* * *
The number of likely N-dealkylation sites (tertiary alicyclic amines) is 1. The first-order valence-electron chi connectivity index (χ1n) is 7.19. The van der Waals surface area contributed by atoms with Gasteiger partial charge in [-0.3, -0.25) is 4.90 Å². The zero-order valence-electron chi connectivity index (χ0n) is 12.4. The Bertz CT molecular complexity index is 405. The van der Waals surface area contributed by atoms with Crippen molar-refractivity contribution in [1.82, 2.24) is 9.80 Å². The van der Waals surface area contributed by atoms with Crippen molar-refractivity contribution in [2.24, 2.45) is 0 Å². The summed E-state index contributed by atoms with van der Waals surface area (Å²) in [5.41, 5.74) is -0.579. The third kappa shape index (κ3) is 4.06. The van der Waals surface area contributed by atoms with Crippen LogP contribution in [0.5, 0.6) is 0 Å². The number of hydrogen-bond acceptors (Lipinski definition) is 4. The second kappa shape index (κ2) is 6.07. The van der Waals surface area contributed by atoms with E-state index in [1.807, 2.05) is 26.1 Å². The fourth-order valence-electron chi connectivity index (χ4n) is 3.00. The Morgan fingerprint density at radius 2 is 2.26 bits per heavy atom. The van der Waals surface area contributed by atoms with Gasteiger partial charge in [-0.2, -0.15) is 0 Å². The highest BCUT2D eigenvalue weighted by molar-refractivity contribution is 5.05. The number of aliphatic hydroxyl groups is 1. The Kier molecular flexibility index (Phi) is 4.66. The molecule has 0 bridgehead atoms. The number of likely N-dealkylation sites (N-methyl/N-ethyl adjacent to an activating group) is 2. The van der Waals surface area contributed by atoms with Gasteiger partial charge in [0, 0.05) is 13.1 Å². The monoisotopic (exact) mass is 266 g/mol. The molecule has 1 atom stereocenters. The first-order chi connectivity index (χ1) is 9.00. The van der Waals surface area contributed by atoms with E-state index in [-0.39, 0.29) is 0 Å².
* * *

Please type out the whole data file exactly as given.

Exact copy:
The number of likely N-dealkylation sites (tertiary alicyclic amines) is 1. The first-order valence-electron chi connectivity index (χ1n) is 7.19. The van der Waals surface area contributed by atoms with Gasteiger partial charge in [-0.3, -0.25) is 4.90 Å². The zero-order valence-electron chi connectivity index (χ0n) is 12.4. The Bertz CT molecular complexity index is 405. The van der Waals surface area contributed by atoms with Crippen molar-refractivity contribution in [1.82, 2.24) is 9.80 Å². The van der Waals surface area contributed by atoms with Crippen molar-refractivity contribution in [2.24, 2.45) is 0 Å². The summed E-state index contributed by atoms with van der Waals surface area (Å²) in [5.41, 5.74) is -0.579. The third kappa shape index (κ3) is 4.06. The van der Waals surface area contributed by atoms with Crippen LogP contribution in [0.5, 0.6) is 0 Å². The number of hydrogen-bond acceptors (Lipinski definition) is 4. The second kappa shape index (κ2) is 6.07. The van der Waals surface area contributed by atoms with E-state index in [1.807, 2.05) is 26.1 Å². The fourth-order valence-electron chi connectivity index (χ4n) is 3.00. The Morgan fingerprint density at radius 2 is 2.26 bits per heavy atom. The van der Waals surface area contributed by atoms with Gasteiger partial charge in [-0.2, -0.15) is 0 Å². The highest BCUT2D eigenvalue weighted by molar-refractivity contribution is 5.05. The number of aliphatic hydroxyl groups is 1. The Kier molecular flexibility index (Phi) is 4.66. The molecule has 0 bridgehead atoms. The number of likely N-dealkylation sites (N-methyl/N-ethyl adjacent to an activating group) is 2. The van der Waals surface area contributed by atoms with Gasteiger partial charge in [0, 0.05) is 13.1 Å². The monoisotopic (exact) mass is 266 g/mol. The molecule has 1 atom stereocenters. The first-order chi connectivity index (χ1) is 9.00. The van der Waals surface area contributed by atoms with E-state index in [-0.39, 0.29) is 0 Å².